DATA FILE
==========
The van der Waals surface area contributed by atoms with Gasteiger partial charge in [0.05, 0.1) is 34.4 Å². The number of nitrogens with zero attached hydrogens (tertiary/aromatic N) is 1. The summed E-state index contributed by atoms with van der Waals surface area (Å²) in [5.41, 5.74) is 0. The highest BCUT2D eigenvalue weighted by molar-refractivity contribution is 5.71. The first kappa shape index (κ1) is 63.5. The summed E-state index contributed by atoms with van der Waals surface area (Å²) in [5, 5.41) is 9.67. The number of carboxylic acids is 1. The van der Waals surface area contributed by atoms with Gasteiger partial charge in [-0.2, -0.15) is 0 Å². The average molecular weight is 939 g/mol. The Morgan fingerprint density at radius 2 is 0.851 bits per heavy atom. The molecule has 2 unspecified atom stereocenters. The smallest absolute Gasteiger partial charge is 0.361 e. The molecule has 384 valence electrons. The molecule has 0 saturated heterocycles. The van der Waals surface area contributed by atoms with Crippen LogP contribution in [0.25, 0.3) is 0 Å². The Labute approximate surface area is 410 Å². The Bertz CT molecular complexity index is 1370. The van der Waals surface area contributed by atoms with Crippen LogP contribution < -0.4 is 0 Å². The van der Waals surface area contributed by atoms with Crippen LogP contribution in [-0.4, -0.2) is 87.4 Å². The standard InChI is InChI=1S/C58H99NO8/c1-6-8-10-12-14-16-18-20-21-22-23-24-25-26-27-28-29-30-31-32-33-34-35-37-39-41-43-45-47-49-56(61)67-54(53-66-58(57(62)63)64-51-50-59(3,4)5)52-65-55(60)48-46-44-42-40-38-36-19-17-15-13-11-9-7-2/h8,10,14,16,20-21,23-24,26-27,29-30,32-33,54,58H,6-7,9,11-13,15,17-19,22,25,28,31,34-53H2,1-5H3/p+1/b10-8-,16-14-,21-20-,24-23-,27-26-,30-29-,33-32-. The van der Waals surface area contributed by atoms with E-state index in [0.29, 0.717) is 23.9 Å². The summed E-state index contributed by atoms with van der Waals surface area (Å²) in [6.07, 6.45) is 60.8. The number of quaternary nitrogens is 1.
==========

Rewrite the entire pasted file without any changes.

The van der Waals surface area contributed by atoms with Gasteiger partial charge in [0.05, 0.1) is 34.4 Å². The number of nitrogens with zero attached hydrogens (tertiary/aromatic N) is 1. The summed E-state index contributed by atoms with van der Waals surface area (Å²) in [5.41, 5.74) is 0. The highest BCUT2D eigenvalue weighted by molar-refractivity contribution is 5.71. The first kappa shape index (κ1) is 63.5. The summed E-state index contributed by atoms with van der Waals surface area (Å²) in [5, 5.41) is 9.67. The number of carboxylic acids is 1. The van der Waals surface area contributed by atoms with Gasteiger partial charge in [-0.2, -0.15) is 0 Å². The average molecular weight is 939 g/mol. The Morgan fingerprint density at radius 2 is 0.851 bits per heavy atom. The molecule has 2 unspecified atom stereocenters. The smallest absolute Gasteiger partial charge is 0.361 e. The molecule has 384 valence electrons. The molecule has 0 saturated heterocycles. The van der Waals surface area contributed by atoms with Crippen LogP contribution in [0.25, 0.3) is 0 Å². The Labute approximate surface area is 410 Å². The Bertz CT molecular complexity index is 1370. The van der Waals surface area contributed by atoms with Crippen LogP contribution < -0.4 is 0 Å². The van der Waals surface area contributed by atoms with Crippen LogP contribution in [-0.4, -0.2) is 87.4 Å². The standard InChI is InChI=1S/C58H99NO8/c1-6-8-10-12-14-16-18-20-21-22-23-24-25-26-27-28-29-30-31-32-33-34-35-37-39-41-43-45-47-49-56(61)67-54(53-66-58(57(62)63)64-51-50-59(3,4)5)52-65-55(60)48-46-44-42-40-38-36-19-17-15-13-11-9-7-2/h8,10,14,16,20-21,23-24,26-27,29-30,32-33,54,58H,6-7,9,11-13,15,17-19,22,25,28,31,34-53H2,1-5H3/p+1/b10-8-,16-14-,21-20-,24-23-,27-26-,30-29-,33-32-. The van der Waals surface area contributed by atoms with E-state index in [0.29, 0.717) is 23.9 Å². The summed E-state index contributed by atoms with van der Waals surface area (Å²) in [6.07, 6.45) is 60.8. The number of quaternary nitrogens is 1.